Monday, September 14, 2009

Mysterious Ray Donley

In January 2009, while on vacation, I decided to tour galleries on West 6th street in Austin. My first destination was the Russell Collection. I ran into originals of Mark Chagall the moment I entered the gallery. Impressed, I asked the gallery attendant to show me the works of local artists if any represented in the gallery. Ray Donley was the only Austin-based artist shown at the gallery at that point.

We met with Ray at the famous Driskill Bar on the 6ths street. Even if you have no idea what Ray does for a living, you’ll immediately sense his artistic nature. Ray always wears striped vest, black suit and a black hat. He likes to stop by Driskill Bar after a long working day to enjoy a glass of Guiness. He told me he works about twelve hour a day and treats the process of art making as a full-time job and a serious enterprise.

Nowadays, Ray’s work is on demand; galleries across the world compete for his art. His work was featured in the American Arts Quarterly magazine and his work is present in the galleries in the USA, England and Mexico.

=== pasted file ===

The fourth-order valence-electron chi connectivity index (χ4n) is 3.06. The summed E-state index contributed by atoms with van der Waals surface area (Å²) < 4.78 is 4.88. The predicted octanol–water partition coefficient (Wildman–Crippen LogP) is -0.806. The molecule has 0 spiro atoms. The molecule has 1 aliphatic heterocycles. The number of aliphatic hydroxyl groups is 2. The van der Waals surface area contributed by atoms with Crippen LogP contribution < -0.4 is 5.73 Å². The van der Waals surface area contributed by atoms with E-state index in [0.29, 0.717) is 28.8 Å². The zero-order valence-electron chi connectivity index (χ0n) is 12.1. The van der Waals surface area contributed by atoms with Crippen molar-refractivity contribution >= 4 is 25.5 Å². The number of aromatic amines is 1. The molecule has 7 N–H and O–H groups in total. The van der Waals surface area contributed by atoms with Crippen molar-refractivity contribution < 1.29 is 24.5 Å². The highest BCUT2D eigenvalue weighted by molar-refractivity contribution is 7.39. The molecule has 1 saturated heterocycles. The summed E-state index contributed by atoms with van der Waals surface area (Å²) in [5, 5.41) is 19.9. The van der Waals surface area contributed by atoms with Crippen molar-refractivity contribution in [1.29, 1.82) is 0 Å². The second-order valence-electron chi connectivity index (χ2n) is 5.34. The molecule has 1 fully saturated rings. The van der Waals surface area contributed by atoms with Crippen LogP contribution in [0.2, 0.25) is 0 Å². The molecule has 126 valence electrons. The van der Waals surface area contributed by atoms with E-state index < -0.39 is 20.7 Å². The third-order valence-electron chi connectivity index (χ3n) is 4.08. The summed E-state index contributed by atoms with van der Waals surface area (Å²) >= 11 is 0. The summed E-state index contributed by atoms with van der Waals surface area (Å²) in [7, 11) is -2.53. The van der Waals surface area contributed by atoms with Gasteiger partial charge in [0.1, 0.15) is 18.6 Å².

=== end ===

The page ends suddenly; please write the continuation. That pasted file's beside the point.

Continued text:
Yet, it took years to get to the top. Ray told me about his first show with laughter, “It was in New Orleans in 1994, and it was a disaster – a couple gay guys showed up and talked all night long.” Then, he added, “But you have that feeling that your work is recognized.”

In our conversation, Ray emphasized that it is very important to have a message in your work. Artist needs to communicate something in his or her work. “I always wanted to say something about human condition. Anybody can communicate with another image of a human face.”

Even though, Ray lives in Texas, he refuses to paint bluebonnets and country landscapes. He says, “My art was always European. I want to create a cult audience who wants to own my art not for speculation but who really appreciates it.”

Ray also gave an advice to aspiring artists: “The longer you’ve been around, the better your artwork because you refine your imagery and sense of expression. Usually one’s latest work is better than twenty years ago.” He advised emerging artists to take small steps and increase prices as they gain recognition. “It is important to be consistent with your pricing strategy: price points should be equal across all galleries where your art is present, and, of course, your early collectors want to see appreciation of your art over the years.”